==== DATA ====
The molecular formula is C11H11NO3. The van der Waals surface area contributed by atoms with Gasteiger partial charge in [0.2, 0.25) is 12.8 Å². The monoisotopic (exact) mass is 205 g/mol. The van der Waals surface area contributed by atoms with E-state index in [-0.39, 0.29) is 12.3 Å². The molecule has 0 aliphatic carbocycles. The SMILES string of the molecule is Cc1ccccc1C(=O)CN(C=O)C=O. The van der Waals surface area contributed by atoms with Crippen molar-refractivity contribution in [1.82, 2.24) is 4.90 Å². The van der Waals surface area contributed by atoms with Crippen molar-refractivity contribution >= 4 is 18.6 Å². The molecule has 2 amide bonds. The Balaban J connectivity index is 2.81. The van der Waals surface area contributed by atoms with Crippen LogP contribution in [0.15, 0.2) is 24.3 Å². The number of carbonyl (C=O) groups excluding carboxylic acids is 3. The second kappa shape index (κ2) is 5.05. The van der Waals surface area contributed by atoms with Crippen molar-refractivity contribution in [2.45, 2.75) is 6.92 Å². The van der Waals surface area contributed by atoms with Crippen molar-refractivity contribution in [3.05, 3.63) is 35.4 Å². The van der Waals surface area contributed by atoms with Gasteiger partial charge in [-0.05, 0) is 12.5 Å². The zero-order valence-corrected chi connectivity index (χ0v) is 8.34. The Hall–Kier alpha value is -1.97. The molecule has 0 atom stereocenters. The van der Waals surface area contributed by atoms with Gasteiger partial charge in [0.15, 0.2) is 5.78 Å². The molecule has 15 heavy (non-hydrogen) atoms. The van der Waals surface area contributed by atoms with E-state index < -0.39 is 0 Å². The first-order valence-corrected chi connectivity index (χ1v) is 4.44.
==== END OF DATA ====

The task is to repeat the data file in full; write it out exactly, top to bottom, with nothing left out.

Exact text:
The molecular formula is C11H11NO3. The van der Waals surface area contributed by atoms with Gasteiger partial charge in [0.2, 0.25) is 12.8 Å². The monoisotopic (exact) mass is 205 g/mol. The van der Waals surface area contributed by atoms with E-state index in [-0.39, 0.29) is 12.3 Å². The molecule has 0 aliphatic carbocycles. The SMILES string of the molecule is Cc1ccccc1C(=O)CN(C=O)C=O. The van der Waals surface area contributed by atoms with Crippen molar-refractivity contribution in [1.82, 2.24) is 4.90 Å². The van der Waals surface area contributed by atoms with Crippen molar-refractivity contribution >= 4 is 18.6 Å². The molecule has 2 amide bonds. The Balaban J connectivity index is 2.81. The van der Waals surface area contributed by atoms with Crippen LogP contribution in [0.15, 0.2) is 24.3 Å². The number of carbonyl (C=O) groups excluding carboxylic acids is 3. The second kappa shape index (κ2) is 5.05. The van der Waals surface area contributed by atoms with Crippen molar-refractivity contribution in [2.45, 2.75) is 6.92 Å². The van der Waals surface area contributed by atoms with Crippen molar-refractivity contribution in [3.05, 3.63) is 35.4 Å². The van der Waals surface area contributed by atoms with Gasteiger partial charge in [-0.05, 0) is 12.5 Å². The zero-order valence-corrected chi connectivity index (χ0v) is 8.34. The Hall–Kier alpha value is -1.97. The molecule has 0 atom stereocenters. The van der Waals surface area contributed by atoms with Gasteiger partial charge in [0.15, 0.2) is 5.78 Å². The molecule has 15 heavy (non-hydrogen) atoms. The van der Waals surface area contributed by atoms with E-state index < -0.39 is 0 Å². The first-order valence-corrected chi connectivity index (χ1v) is 4.44.